A fictitious love story loosely inspired by the lives of Danish artists Lili Elbe and Gerda Wegener. Lili and Gerda's marriage and work evolve as they navigate Lili's groundbreaking journey as a transgender pioneer.
Adèle's life is changed when she meets Emma, a young woman with blue hair, who will allow her to discover desire and to assert herself as a woman and as an adult. In front of others, Adèle grows, seeks herself, loses herself, and ultimately finds herself through love and loss.
An Irish immigrant lands in 1950s Brooklyn, where she quickly falls into a romance with a local. When her past catches up with her, however, she must choose between two countries and the lives that exist within.
A woman returns to her Orthodox Jewish community that shunned her for her attraction to a female childhood friend. Once back, their passions reignite as they explore the boundaries of faith and sexuality.
In an adaptation of Patricia Highsmith's seminal novel The Price of Salt, CAROL follows two women from very different backgrounds who find themselves in an unexpected love affair in 1950s New York. As conventional norms of the time challenge their undeniable attraction, an honest story emerges to reveal the resilience of the heart in the face of change. A young woman in her 20s, Therese Belivet (Rooney Mara), is a clerk working in a Manhattan department store and dreaming of a more fulfilling life when she meets Carol (Cate Blanchett), an alluring woman trapped in a loveless, convenient marriage. As an immediate connection sparks between them, the innocence of their first encounter dims and their connection deepens. While Carol breaks free from the confines of marriage, her husband (Kyle Chandler) begins to question her competence as a mother as her involvement with Therese and close relationship with her best friend Abby (Sarah Paulson) come to light.Written by
The Weinstein Company
The rail car used in the scene where Therese travels back to New York is a 1946 ex-L&M 60-seat coach, originally used on the L&M Hummingbird route. It is currently owned by the Cincinnati Dinner Train and used weekly. The car was stationary during filming. Rooney Mara used the private car "Oliver Hazard Perry" as her dressing room prior to shooting the scene. Both cars were parked on the Cincinnati riverfront just outside the Boathouse restaurant. See more »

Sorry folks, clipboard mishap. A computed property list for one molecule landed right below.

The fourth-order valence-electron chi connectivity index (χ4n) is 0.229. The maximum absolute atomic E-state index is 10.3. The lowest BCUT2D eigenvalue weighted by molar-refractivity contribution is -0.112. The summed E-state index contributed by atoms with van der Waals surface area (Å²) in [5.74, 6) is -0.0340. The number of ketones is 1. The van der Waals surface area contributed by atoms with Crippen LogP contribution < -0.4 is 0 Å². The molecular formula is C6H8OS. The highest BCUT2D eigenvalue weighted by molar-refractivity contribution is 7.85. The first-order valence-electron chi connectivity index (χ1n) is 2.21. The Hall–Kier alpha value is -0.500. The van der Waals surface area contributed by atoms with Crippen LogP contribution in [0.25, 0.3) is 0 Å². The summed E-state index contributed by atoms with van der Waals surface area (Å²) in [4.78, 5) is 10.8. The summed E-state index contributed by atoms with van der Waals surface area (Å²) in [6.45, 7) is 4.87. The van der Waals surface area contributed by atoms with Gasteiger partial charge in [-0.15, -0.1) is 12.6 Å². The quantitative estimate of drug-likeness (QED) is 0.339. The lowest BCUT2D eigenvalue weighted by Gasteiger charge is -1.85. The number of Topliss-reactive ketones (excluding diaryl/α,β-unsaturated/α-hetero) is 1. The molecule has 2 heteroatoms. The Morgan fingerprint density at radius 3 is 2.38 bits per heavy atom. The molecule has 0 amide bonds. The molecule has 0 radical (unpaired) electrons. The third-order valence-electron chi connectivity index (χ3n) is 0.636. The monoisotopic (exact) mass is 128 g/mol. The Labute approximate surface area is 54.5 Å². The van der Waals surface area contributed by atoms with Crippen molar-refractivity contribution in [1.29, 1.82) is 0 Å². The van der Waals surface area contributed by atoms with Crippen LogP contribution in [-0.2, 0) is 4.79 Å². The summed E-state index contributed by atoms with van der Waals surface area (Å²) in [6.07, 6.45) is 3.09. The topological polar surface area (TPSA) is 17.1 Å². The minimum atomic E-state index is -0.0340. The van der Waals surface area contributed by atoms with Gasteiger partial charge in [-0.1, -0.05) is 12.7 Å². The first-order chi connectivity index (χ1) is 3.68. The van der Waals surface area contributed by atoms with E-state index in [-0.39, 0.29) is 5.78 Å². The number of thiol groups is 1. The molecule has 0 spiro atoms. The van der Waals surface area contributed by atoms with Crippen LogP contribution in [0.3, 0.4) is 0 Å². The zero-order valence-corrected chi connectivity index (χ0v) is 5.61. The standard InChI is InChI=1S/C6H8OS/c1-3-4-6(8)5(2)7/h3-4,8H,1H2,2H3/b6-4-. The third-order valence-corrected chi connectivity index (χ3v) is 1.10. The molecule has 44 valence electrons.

The movie is set from 1952 Christmas season, and ends in April 1953. Therese Belivet incorrectly uses her 35mm film camera to take an available light photograph of Carol Aird. Inside a restaurant, the scene has back-fill lighting because Therese is looking towards a large window that is extremely bright, and that amount of light would cause complete obscuring by shadowing, of all the facial features of Carol in the photographic negative. To actually create a usable photographic negative in that era, Therese and Carol would have needed to swap their positions, to take advantage of the available light provided by the large window. Alternately to actually create a usable photographic negative using key-lighting, either as a minimum a single use flash bulb should have been used, or a pair of mains-powered spotlights. See more »
Why Don't You Believe Me
Performed by Patti Page
Composed by Lew Douglas/Luther King Laney/Leroy Rodde
Published by Music Sales Corporation
Courtesy of Music Sales Creative
Published by Universal Music Publishing Ltd.
Courtesy of Mercury Nashville
Under license from Universal Music Operations Ltd. See more »
Thanks to the New York Film Festival I got the chance to see this perfectly crafted film early.
Carol's nothing short of fantastic. It's story is one of the best romances i've seen put on the big screen. What I love is how nobody makes it a big fuzz about the two lovers being females. It's treated with the same respect as any other romantic drama, and it's done better than most of them.
The film is on another level when the two leads Cate Blanchett and Rooney Mara are on screen together. Both undoubtedly gave two of the best performances of the year.
It's pace is slow, but never boring. Giving us some intense slow-building moments that leaves us smiling or shedding tears.
Carol's great. Watch it.
158 of 225 people found this review helpful.
Was this review helpful to you?
| Report this